Some of the world premieres I’ve gone to have been tarted up with klieg lights and glam women in gowns they should have known better than to wear; not so last Friday night at Appomattox,the new Philip Glass opera, and the subdued, even somber atmosphere was better suited to this somber and meditative piece. The opera opens and closes with clusters (not really a chorus) of women: Julia Grant worries about her husband, who has assured her the bloody war will end soon; the wheelchair-bound Mrs. Lee counsels her daughter on facing adversity with fortitude; Mrs. Lincoln and her black seamstress discuss their anxieties and interpret dreams. Christopher Hampton's libretto deftly individualizes the women through the course of the evening and avoids the sentimental mistake of separating them into a Trojan Women chorus lamenting a disaster they are related to only through suffering. In the final scene, the same women repeat the opinion of Abraham Lincoln, with all the moral weight his words carry for an American audience, that war and the suffering of war are inevitable. Not only has this war not ended with the triumph of justice, but it is part of the endless cycle of violence and suffering; if the mournful conclusion of this opera isn’t inspiriting like the final aria in Satyagraha, it’s because that aria expressed an endless cycle of suffering followed by regeneration, and Appomattox ends with an expression of an endless cycle of suffering.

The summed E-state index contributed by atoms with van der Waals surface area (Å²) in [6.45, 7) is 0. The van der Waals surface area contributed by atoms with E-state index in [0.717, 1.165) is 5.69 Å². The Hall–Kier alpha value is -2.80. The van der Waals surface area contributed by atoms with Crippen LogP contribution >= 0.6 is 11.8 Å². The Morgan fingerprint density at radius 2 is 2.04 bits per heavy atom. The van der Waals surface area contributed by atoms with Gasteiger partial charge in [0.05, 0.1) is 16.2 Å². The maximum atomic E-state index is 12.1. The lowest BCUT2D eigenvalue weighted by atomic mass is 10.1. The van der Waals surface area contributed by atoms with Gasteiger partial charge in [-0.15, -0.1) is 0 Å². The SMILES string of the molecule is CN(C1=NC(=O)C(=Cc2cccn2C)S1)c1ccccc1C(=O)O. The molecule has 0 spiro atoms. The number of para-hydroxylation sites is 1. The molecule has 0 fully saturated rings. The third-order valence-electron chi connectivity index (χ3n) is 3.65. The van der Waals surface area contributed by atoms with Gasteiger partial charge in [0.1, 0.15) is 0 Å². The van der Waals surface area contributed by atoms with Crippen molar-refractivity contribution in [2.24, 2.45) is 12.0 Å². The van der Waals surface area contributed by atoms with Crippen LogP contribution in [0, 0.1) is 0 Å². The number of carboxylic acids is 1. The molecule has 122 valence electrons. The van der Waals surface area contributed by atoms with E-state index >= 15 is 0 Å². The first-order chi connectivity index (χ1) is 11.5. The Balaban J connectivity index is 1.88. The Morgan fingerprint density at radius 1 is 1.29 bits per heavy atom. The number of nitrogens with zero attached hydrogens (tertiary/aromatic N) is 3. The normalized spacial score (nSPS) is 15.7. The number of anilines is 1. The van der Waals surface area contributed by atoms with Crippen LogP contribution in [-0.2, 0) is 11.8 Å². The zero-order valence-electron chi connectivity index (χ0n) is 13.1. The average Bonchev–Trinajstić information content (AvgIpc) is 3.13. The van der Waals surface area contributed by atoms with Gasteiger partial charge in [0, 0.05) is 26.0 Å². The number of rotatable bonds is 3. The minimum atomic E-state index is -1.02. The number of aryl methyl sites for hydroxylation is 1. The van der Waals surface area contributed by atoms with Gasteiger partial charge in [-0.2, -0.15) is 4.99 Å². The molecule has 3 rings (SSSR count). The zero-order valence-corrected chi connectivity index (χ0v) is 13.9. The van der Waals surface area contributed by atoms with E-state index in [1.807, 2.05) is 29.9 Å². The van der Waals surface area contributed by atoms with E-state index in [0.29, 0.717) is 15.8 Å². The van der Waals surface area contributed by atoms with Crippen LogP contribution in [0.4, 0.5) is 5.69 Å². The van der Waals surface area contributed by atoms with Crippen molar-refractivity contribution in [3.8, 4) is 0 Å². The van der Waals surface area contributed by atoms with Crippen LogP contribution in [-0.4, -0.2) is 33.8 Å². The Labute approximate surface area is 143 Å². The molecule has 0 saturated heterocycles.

Small and large events illustrate the inevitability of greed and bitterness: after the generous peace is signed, souvenir hunters loot Wilmer McLean’s house and beat him up when he resists; when a Union officer checks with Mrs. Lee to see that she has been treated with respect, that bitter woman, who had claimed that she and the General would have freed their slaves happily (and who also claims that some day the slaves will regret being freed) objects to having a black soldier guarding her house, and the Union officer switches the guard to a white soldier with apologies to her but not to him. The work’s title is carefully chosen: this opera is not about “the Civil War” as an historic event (there’s no mention of state’s rights, John Brown, the Fugitive Slave Law, territorial rivalries, the contradiction between the founder’s revolutionary ideology and their slave-holding, or any number of other causes and crises, and the atmosphere of the work justifies spending more time on Mary Todd Lincoln and a former slave discussing dreams than on Lincoln and Grant discussing strategy). It’s about one very specific incident, the battle at Richmond and the resulting surrender at Appomattox, and how that was supposed to be the end of the war, and how it was not. There’s a scene in the second half in which some of the black soldiers we’ve seen are now civil rights workers from a few decades ago, angrily pointing out that a hundred years after Appomattox the former slaves are still waiting for justice. This scene is the only one in rhyme, possibly because the most contemporary moment needs to be stylized for contemplative distance, or to capture the sense of chanting; it was also the only scene interrupted by spontaneous applause on opening night, in which I would have joined except the music was already playing for the next scene. The thought-provoking, smoothly managed juxtapositions of past and recent events and the shifts between depiction and meditation deserve lots of praise, since, to judge from the botched libretto of Dr. Atomic, it’s very difficult to bring off this sort of thing effectively.